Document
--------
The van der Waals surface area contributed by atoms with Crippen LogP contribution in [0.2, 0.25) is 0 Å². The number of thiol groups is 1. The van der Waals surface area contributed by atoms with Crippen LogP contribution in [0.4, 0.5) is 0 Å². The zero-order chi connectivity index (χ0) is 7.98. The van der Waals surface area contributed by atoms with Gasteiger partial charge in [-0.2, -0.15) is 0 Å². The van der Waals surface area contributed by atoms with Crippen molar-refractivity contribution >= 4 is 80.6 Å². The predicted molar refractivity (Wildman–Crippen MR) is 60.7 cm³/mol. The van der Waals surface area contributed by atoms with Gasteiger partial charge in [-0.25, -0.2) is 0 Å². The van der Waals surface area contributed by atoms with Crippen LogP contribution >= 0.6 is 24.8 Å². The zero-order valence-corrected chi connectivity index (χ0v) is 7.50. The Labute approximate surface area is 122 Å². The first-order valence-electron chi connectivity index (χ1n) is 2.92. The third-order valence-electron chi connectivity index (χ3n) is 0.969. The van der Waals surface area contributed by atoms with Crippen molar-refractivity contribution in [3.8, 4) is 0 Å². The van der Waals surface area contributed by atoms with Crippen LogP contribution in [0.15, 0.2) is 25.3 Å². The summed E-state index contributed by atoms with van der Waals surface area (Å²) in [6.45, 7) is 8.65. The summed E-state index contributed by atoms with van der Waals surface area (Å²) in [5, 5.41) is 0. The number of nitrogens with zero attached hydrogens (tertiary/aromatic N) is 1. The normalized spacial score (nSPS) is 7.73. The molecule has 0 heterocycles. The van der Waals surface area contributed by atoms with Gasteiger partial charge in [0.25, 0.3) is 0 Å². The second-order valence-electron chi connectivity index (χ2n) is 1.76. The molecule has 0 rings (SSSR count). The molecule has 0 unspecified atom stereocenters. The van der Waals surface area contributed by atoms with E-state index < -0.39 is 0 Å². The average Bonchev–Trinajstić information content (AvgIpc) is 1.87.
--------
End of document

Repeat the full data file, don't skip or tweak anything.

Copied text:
The van der Waals surface area contributed by atoms with Crippen LogP contribution in [0.2, 0.25) is 0 Å². The number of thiol groups is 1. The van der Waals surface area contributed by atoms with Crippen LogP contribution in [0.4, 0.5) is 0 Å². The zero-order chi connectivity index (χ0) is 7.98. The van der Waals surface area contributed by atoms with Gasteiger partial charge in [-0.2, -0.15) is 0 Å². The van der Waals surface area contributed by atoms with Crippen molar-refractivity contribution >= 4 is 80.6 Å². The predicted molar refractivity (Wildman–Crippen MR) is 60.7 cm³/mol. The van der Waals surface area contributed by atoms with Gasteiger partial charge in [-0.25, -0.2) is 0 Å². The van der Waals surface area contributed by atoms with Crippen LogP contribution >= 0.6 is 24.8 Å². The zero-order valence-corrected chi connectivity index (χ0v) is 7.50. The Labute approximate surface area is 122 Å². The first-order valence-electron chi connectivity index (χ1n) is 2.92. The third-order valence-electron chi connectivity index (χ3n) is 0.969. The van der Waals surface area contributed by atoms with Crippen molar-refractivity contribution in [3.8, 4) is 0 Å². The van der Waals surface area contributed by atoms with Crippen LogP contribution in [0.15, 0.2) is 25.3 Å². The summed E-state index contributed by atoms with van der Waals surface area (Å²) in [6.45, 7) is 8.65. The summed E-state index contributed by atoms with van der Waals surface area (Å²) in [5, 5.41) is 0. The number of nitrogens with zero attached hydrogens (tertiary/aromatic N) is 1. The normalized spacial score (nSPS) is 7.73. The molecule has 0 heterocycles. The van der Waals surface area contributed by atoms with Gasteiger partial charge in [0.25, 0.3) is 0 Å². The second-order valence-electron chi connectivity index (χ2n) is 1.76. The molecule has 0 rings (SSSR count). The molecule has 0 unspecified atom stereocenters. The van der Waals surface area contributed by atoms with E-state index < -0.39 is 0 Å². The average Bonchev–Trinajstić information content (AvgIpc) is 1.87.